Learning Chinese Grammar? Own It with These YouTube Videos!

Navigating the seas of Chinese grammar isn’t easy.

That can often mean “not fun.”

It’s enough to drive you to an existential crisis.

Unfortunately, you can’t just ignore Mandarin grammar.

But we’re here to help.

There are a handful of common troubles that Mandarin learners face at different levels, such as:

Believe it or not, there’s a painless way to go about learning topics like these.

And it doesn’t even require too much of your time all at once.

Enter YouTube.

YouTube is loaded with Chinese learning channels and tutorials that make it easy to handle Chinese grammar.

But you don’t need to spend hours looking for the right ones. Below we’ve put together a simple guide to learning some sticky parts of Chinese grammar for you.

Each section has under 30 minutes of videos.

Here’s hoping they’ll help smooth out the seas for your Chinese!


A YouTube Guide to Learn Chinese Grammar from the Ground Up

Learning Vocab Along with Your Grammar

Before we get into the explanatory videos in this post, we should acknowledge that along with the basics of grammar, vocab in context is super important at any level.

So to actually make use of the structures and patterns you learn in the videos below, you can check out FluentU for authentic vocab-and-grammar-rich material—like movie trailers, music videos, news and inspiring talks—that’s been specially selected from YouTube and dressed up with convenient features for you, the learner (much like the videos in this post).

You can also grab lots of basic audio and video material right on YouTube on FluentU Chinese to practice many of the concepts introduced below. For example, “Making Friends and Drinking Coffee” is great for learning and reviewing the basics of conversation:

Learning Basic Sentence Structure

The Golden Rule of Chinese Grammar

The biggest challenge for beginners (and self-taught Chinese students) is the basic sentence structure. Even some experienced Chinese students naturally fall back to the sentence structure they know best. The cure? Start with the video below.

Chinese Sentence Structure (3:58) 

Luke Wang’s whiteboard animations walk you through the golden rule of Chinese grammar. They’ll help you to be able to visualize how to construct a sentence in Chinese, and that should help you avoid falling back into an English sentence structure when speaking Chinese. You’ll also learn to ask questions in this video.

So here’s the golden rule of Chinese grammar: Subject, (Time, Place,) Verb, Object.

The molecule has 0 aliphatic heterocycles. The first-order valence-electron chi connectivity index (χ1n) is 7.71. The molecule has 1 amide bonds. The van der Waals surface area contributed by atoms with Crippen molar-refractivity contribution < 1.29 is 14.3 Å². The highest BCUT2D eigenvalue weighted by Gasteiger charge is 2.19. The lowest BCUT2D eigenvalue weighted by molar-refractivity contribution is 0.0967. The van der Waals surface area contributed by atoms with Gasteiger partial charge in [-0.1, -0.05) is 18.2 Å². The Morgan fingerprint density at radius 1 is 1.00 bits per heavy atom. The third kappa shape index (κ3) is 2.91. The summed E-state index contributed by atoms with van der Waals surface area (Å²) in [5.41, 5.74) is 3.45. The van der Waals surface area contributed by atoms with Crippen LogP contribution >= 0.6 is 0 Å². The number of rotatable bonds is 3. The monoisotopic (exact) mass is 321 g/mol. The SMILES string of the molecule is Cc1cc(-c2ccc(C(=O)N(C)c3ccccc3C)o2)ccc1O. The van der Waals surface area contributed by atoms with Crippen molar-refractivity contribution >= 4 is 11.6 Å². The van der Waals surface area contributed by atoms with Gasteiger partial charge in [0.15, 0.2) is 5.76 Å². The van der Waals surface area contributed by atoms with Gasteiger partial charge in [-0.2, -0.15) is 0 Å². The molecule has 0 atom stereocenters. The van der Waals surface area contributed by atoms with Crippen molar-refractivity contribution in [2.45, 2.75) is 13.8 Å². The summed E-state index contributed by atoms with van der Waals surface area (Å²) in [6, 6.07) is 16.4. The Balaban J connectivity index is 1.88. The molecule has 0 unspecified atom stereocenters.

Similar to English, but different enough to need to learn it. After watching the video, see if you can take these words and make a Chinese sentence:

  • 午饭 (wǔ fàn — lunch)
  • (wǒ — I)
  • 餐厅 (cān tīng — restaurant)
  • 12点 (shí èr diǎn — 12 o’clock)
  • (zài — meaning “at” in this context)
  • (chī — eat)

Here’s the answer.

我12点在餐厅吃午饭 (wǒ shí èr diǎn zài cān tīng chī wǔ fàn)

How did you do?

Chinese sentence structure in English: “I at 12 o’clock at the restaurant eat lunch.”

English sentence structure: “I eat lunch at the restaurant at 12 o’clock.”

Asking and Answering Questions

Conversations usually involve questions at some point. If you don’t throw in a question particle or options for answering, it sounds like you’re making a statement. In this section we’ll look at two types of questions: yes-or-no and content questions. Let’s start with the video below.

How to Say Yes and No in Chinese (2:44)

Spoiler alert: there is no word for “yes” or “no” in Chinese. So what do you do? This video, hosted by the fabulous Cheng YangYang from Yoyo Chinese, goes through a more focused explanation.

Essentially, there are two ways to ask a yes-or-no question:

  • Make a statement in Chinese and add the question particle 吗 (ma) at the end:

你要吗?(nǐ yào ma)

Chinese structure in English: “You want” plus verbal question mark.

English structure: “Do you want it?”

  • Make a statement with two verb options, one affirmative and one negative:

你要不要?(nǐ yào bú yào)

Chinese structure in English: “You want not want,” question mark implied

English structure: “Do you want it?”

To answer questions, you have to identify the verb. Using our example question 你要吗?(nǐ yào ma — “You want it?”):

  • To answer “yes,” repeat the verb:

(yào —”want,” confirming that you want it)

  • To answer “no,” add 不 (bù — negative particle) or 没 (méi — negative particle for past situations) before the verb:

不要 (bú yào — literally “not want,” confirming that you don’t want it)

The second type of question is a content question, like who, what, where and when. Here’s your video: